After reading Frank Viola’s “Pagan Christianity,” I had a lot of questions and plenty of ammo. I went to several local pastors (a few of them LCMS) and none of them could give me an intelligible response to the book. One pastor had read the book and was questioning his own tradition as a result – we were practically in the same boat. The book really set me on a path of rejecting the institutional church for a couple of years, and it caused me to really study church history and how our Christian practices came to be. Unfortunately, it set me on the wrong path, but my studies in church history set me straight (largely due to the fact that my wife is earning an M.A. in Theology, so good church history books are abundant in our house). While Viola and Barna make profound points about some church practices, their church history leaves a lot to be desired. Their “analysis” is a mishmash of outdated secondary sources, out-of-context quotations, unsupported hypotheses, and personal prejudices. Even worse, on those occasions where legitimate experts on the field are cited (i.e., Dom Gregory Dix, Paul F. Bradshaw, Alexander Schmeman) their views are taken so out of context as to have them seemingly ally with the authors when in fact their views are quite the opposite. But no pastors were able to tell me that. I had to do my own research. Sadly, I don’t think most folks who read this book will do the same, nor do many know how.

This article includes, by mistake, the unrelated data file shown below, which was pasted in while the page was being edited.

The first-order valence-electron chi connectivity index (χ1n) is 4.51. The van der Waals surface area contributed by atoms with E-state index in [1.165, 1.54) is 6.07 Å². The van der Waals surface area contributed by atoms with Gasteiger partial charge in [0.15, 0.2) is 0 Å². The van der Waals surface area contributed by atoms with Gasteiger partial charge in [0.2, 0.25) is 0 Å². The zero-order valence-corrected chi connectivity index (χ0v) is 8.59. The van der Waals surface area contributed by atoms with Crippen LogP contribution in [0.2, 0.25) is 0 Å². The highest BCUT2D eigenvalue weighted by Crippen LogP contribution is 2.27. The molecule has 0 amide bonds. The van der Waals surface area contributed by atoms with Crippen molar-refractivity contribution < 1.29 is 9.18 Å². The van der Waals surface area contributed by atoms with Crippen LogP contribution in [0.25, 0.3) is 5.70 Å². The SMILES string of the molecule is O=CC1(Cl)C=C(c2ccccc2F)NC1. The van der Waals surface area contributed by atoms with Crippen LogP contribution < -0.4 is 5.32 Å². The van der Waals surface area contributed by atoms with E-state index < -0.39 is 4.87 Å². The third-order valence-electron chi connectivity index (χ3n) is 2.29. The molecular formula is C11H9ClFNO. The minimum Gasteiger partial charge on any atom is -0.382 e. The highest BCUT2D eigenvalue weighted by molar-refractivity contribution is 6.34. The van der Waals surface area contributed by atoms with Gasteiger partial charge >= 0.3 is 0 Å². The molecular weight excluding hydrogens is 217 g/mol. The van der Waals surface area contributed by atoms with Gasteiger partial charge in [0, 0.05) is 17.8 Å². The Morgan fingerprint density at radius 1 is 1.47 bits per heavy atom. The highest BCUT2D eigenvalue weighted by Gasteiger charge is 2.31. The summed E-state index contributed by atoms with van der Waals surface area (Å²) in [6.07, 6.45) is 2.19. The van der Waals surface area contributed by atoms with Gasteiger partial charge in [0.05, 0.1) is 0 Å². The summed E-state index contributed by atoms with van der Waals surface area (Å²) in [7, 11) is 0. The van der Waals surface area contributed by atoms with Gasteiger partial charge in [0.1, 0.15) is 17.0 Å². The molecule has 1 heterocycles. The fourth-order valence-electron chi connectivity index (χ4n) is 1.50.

Despite having sorted through some of the faulty church history in “Pagan Christianity,” a lot of the ideology still stuck. Especially since it has been continually reinforced by books like “unChristian,” “Reimagining Church,” “Blue Like Jazz,” “Revolution,” “The Untold Story of the New Testament,” etc. In many ways, “Blue Like Jazz” got me started on this whole kick back when I attended Concordia Seward (prior to dropping out and leaving the church altogether). The book is still extremely popular in young adult circles, including in the LCMS.